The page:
It has taken me over a year to write about this. Make it almost two years.
We all have that one person we date who changes our life. That one person who destroys us. That one person who we never saw through because of the rose tinted glasses we were wearing.
We all have a story to tell. We all have a chapter of our lives that is so incredibly painful that the memories stay with us forever.
And this is my story.
I met him when dating was new to me. I had recently come out of an almost 5 year relationship. I had been dating for about 3 months before I met him.
He was charming, he was lovely, he was everything I wanted in a man. He opened doors, he pulled my chair out for me, he called me his girl. He gave me everything I hadn’t ever encountered.
You could call him the perfect gentleman.
But, below all that perfection. Below all that charm, and the things that made me feel enough, there was something waiting to express itself.
I didn’t notice it until we had been dating for a month or two. At first, it was little things. It was withholding how he felt about it. It was refusing to tell me if he wanted to see me again.
It was complimenting me when he upset me. It was refusing to apologise when he was in the wrong. It was me apologising for what he had done.
It turned into me saying sorry when I spoke up against the way he way he was talking to me. Telling me that now I had made him angry, and that I ruined his mood.
It soon turned into not knowing what mood he would be in. I didn’t know if he would happy, or upset, or mad at me. I stopped saying anything that may have caused an argument. I chose my words very carefully.
And, I did all that because what I felt about this man was different to anything I’d had. We were passionate, we were good together. We were going to take on the world together.
We were what I’d been searching for.
I told myself that this was him. That he was sometimes angry, and he was just an unemotional man. And I began to normalise not discussing our feelings. I began to normalise not discussing anything or our past. He wasn’t very good at that thing, but that was forgiveable.
The truth is that I still don’t know if he ever had feelings for me. He would push me away and then pull me back in. He would send me flowers one day, and then he would be making me cry the next. He would be angry at me if I was upset or having a bad week. I don’t think he cared about any of it. I don’t think he ever cared about me.
All my friends around me could see what was happening in this. For the whole year of dating him, he refused to call me his girlfriend. He refused to call me anything. He even dated someone else after telling me he wasn’t going to date anyone for the time being.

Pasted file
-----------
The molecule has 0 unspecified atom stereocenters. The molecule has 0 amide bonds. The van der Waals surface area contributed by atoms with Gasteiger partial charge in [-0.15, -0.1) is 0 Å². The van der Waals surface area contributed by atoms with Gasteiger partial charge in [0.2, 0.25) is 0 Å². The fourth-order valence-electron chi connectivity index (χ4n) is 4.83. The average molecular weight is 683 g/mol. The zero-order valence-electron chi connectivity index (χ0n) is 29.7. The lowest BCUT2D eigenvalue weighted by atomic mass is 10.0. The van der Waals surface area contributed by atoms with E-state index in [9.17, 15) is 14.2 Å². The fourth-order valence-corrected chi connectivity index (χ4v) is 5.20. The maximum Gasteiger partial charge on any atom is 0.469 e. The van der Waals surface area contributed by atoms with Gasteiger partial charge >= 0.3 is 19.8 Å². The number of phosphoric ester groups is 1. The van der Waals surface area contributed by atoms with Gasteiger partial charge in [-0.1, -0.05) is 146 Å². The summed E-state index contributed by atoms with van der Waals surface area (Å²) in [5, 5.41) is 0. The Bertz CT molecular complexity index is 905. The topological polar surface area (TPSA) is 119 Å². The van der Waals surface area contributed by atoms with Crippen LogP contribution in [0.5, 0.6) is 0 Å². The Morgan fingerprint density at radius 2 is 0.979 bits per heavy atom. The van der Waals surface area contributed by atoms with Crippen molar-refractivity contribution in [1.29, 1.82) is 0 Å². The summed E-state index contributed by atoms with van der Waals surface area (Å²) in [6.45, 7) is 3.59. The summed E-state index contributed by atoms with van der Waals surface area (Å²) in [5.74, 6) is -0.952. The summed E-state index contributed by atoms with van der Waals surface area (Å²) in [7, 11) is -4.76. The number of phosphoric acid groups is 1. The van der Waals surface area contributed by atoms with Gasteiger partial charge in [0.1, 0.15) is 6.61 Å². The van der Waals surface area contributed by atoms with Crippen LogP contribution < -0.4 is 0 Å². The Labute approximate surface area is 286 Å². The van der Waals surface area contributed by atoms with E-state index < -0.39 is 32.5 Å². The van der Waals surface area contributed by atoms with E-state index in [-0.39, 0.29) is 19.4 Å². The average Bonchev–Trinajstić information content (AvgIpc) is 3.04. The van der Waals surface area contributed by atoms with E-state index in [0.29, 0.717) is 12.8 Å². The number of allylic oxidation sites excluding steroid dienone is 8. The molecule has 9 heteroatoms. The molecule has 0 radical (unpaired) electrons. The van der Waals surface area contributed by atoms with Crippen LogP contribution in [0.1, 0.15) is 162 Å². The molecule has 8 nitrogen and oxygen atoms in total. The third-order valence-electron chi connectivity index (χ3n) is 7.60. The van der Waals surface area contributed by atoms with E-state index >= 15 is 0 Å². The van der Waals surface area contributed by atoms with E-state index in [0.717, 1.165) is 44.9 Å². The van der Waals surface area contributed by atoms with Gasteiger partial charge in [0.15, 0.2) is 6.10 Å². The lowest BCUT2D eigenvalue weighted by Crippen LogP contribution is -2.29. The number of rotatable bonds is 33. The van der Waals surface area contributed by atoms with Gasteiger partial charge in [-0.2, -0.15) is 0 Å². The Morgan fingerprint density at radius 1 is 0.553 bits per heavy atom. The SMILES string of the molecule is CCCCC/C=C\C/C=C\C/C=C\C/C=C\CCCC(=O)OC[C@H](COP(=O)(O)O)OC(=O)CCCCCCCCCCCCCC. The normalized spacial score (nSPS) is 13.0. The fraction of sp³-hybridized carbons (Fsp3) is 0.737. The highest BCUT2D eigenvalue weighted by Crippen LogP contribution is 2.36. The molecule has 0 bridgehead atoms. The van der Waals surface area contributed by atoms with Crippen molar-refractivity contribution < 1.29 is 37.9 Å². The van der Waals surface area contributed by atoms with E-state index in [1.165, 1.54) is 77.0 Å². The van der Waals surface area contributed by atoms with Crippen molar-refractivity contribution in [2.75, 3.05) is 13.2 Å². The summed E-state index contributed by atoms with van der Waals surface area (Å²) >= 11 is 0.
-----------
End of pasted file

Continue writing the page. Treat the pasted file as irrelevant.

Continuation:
I spent a year of my life upset most of the time. I thought this was what came with dating. I thought it was normal to be upset. I thought that dating had its ups and downs, and that we were going to get through this.
I thought it was normal to beg someone to see you. I thought that if you wanted to with someone, you tried as hard as you could. I thought it was my job to save someone who couldn’t recognise that he was the problem.
One day, he told me I’m a terrible person. That has stayed etched in my mind.
He told me that my self harm was my own fault, and that I only had myself to blame when I relapsed after a year of recovery.
So why do I say all of this? Why am I reciting, what was quire frankly, a terrible year?
It took me almost two years to bring myself back from an area that was dark for me. I had to unattach myself from someone who had become my addiction.
He love bombed me, he breadcrumbed. He knew that I worshipped the ground he walked on, and he watched me slowly turn into someone who had no voice to fight back.
I felt valued by him.
I didn’t feel valued by anything else.
I say all this because it’s hard to see something like this when you are in it, but there are early warning signs. I look back now, and I see red flag after red flag.
I guess I was trying to turn those red flags into green.
I thought I was a strong woman who would spot those kind of things. I lost myself for a year and a half. I lost what I stood for.
Now, I can look back on it, and see myself reemerging from the dark clouds.
And every day I’m working on what a normal relationship looks like. I’m learning how to date again. I’m teaching myself what I’m worth.
I’m saying no.
And I’m writing this to other people out there who ever feel in the same situation, or who think it was their fault.
It never was.
It will get better.
They are not the oxygen that you need to breathe.
You will be okay.